In Mexico, bitter orange peel lends its perfumed acidity to stews and moles. The cooking of the Yucatan Peninsula in particular drips with its bitter balm, often complimented by habanero’s smoky heat. The region’s famous Cochinita Pibil is a dish of pork marinaded in its juice, spiked with garlic and vibrantly coloured with annatto seeds. Traditionally, the dish called for a whole suckling pig (conchinita), wrapped in banana leaves and roasted in a pit. Mercifully, Mexican food guru Rick Bayless has a simpler version in his Mexico One Plate At A Time. Don’t be afraid to explore the orange’s affinity with umami in more familiar classics too. Strips of zest or gremolatas added to venison stews, beef daubes, osso bucos or lamb tagines are entirely welcome. Zest or juice can likewise be used in fish/seafood dishes, from Bouillabaisse-inspired Mediterranean soups to Brazilian Moquecas, as well as ceviche and grilled fish.

Originally a native of southeast Asia, Seville oranges retain an ancestral affinity with Japanese and Korean cuisines that is worth exploring. You can make a very successful alternative to sweet/sour Ponzu sauce by using their juice in place of traditional citrus like yuzu or daidai. A simpler, if entirely inauthentic, dip for sashimi can be made by mixing juice with tamari/shoyu. Not one for the zen purists, but good nonetheless.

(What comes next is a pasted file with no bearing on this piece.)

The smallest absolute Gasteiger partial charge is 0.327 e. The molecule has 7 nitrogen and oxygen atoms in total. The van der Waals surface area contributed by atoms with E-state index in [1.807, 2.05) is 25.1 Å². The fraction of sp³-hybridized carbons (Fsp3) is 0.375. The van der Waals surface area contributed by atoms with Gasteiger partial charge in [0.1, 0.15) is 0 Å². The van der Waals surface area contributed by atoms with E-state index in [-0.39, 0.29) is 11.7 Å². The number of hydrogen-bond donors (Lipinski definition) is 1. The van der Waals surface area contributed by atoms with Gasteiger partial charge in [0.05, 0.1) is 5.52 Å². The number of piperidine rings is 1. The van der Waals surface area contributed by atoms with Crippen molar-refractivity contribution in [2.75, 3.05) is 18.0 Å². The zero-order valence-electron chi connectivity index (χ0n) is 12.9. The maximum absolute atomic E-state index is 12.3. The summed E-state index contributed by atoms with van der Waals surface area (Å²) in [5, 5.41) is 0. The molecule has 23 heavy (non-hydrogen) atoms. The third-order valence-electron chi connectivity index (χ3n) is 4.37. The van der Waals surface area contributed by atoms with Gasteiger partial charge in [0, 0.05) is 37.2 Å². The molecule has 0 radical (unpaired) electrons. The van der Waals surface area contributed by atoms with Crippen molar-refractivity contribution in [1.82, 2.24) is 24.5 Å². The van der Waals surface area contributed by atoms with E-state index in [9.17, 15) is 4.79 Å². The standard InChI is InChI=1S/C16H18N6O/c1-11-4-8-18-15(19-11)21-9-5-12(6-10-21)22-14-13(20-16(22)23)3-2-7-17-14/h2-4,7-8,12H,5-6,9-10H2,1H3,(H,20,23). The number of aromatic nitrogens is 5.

Fragrant puddings, cakes and infusions

Seville oranges have a wonderful affinity with sweet egg-based puddings: Marsala-spiked sabayons, custards and curds. Nigella Lawson pairs the latter with ginger and honey in her Bitter Orange Tart.  Ice-creams as well (heladerias, ice-cream parlours, are a feature of Seville’s foodie scene); or try our Grand Marnier Sorbet for a refreshing dairy-free hit. 

Cakes made with almond flour, with their grainy nuttiness, work exceedingly well scented with bitter orange. Elizabeth David’s version, from her A Book of Mediterranean Food, remains exemplary. The Italians, who know a little about citrus themselves, often turn to polenta in baking. Italian-inspired British chef Jamie Oliver uses both almonds and polenta in his version of an orange blossom water infused cake. And then there are traditional German Nuns’ Puffs (Nonnenfürzchen), crisp and orange perfumed.

Once you’ve tired of stirring huge cauldrons of marmalade, baking polenta cakes by the dozen and setting the morning’s catch of ceviche to marinate, I suggest you settle down with a nice cup of Twinings’ Lady Grey tea.  It’s flavoured with bergamot (citrus aurantium var. bergamia, another cousin of the Seville) and sweet orange, and makes the perfect Anglo-Italo-Spanish brew to round off your bitter orange journey in style.

Ben Colvill